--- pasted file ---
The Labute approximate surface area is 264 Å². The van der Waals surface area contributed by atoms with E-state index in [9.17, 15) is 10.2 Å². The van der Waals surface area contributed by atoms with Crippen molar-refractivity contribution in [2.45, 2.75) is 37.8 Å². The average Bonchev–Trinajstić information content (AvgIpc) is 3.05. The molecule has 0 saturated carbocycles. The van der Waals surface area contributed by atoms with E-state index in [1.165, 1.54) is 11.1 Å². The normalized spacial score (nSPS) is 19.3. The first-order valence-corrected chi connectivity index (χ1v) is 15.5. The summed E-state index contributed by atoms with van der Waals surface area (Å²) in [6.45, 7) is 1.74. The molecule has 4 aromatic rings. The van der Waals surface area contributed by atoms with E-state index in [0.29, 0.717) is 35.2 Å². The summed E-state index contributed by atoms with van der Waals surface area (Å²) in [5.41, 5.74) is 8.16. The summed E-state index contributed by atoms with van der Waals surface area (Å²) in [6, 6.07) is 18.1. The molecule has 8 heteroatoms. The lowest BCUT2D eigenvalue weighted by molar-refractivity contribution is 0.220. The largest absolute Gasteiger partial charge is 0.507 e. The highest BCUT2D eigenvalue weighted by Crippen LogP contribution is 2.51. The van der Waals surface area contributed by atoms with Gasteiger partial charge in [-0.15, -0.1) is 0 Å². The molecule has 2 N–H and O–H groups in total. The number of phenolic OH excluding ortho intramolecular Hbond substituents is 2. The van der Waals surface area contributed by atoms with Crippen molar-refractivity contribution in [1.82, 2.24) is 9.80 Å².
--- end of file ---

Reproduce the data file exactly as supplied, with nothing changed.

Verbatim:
The Labute approximate surface area is 264 Å². The van der Waals surface area contributed by atoms with E-state index in [9.17, 15) is 10.2 Å². The van der Waals surface area contributed by atoms with Crippen molar-refractivity contribution in [2.45, 2.75) is 37.8 Å². The average Bonchev–Trinajstić information content (AvgIpc) is 3.05. The molecule has 0 saturated carbocycles. The van der Waals surface area contributed by atoms with E-state index in [1.165, 1.54) is 11.1 Å². The normalized spacial score (nSPS) is 19.3. The first-order valence-corrected chi connectivity index (χ1v) is 15.5. The summed E-state index contributed by atoms with van der Waals surface area (Å²) in [6.45, 7) is 1.74. The molecule has 4 aromatic rings. The van der Waals surface area contributed by atoms with E-state index in [0.29, 0.717) is 35.2 Å². The summed E-state index contributed by atoms with van der Waals surface area (Å²) in [5.41, 5.74) is 8.16. The summed E-state index contributed by atoms with van der Waals surface area (Å²) in [6, 6.07) is 18.1. The molecule has 8 heteroatoms. The lowest BCUT2D eigenvalue weighted by molar-refractivity contribution is 0.220. The largest absolute Gasteiger partial charge is 0.507 e. The highest BCUT2D eigenvalue weighted by Crippen LogP contribution is 2.51. The van der Waals surface area contributed by atoms with Gasteiger partial charge in [-0.15, -0.1) is 0 Å². The molecule has 2 N–H and O–H groups in total. The number of phenolic OH excluding ortho intramolecular Hbond substituents is 2. The van der Waals surface area contributed by atoms with Crippen molar-refractivity contribution in [1.82, 2.24) is 9.80 Å².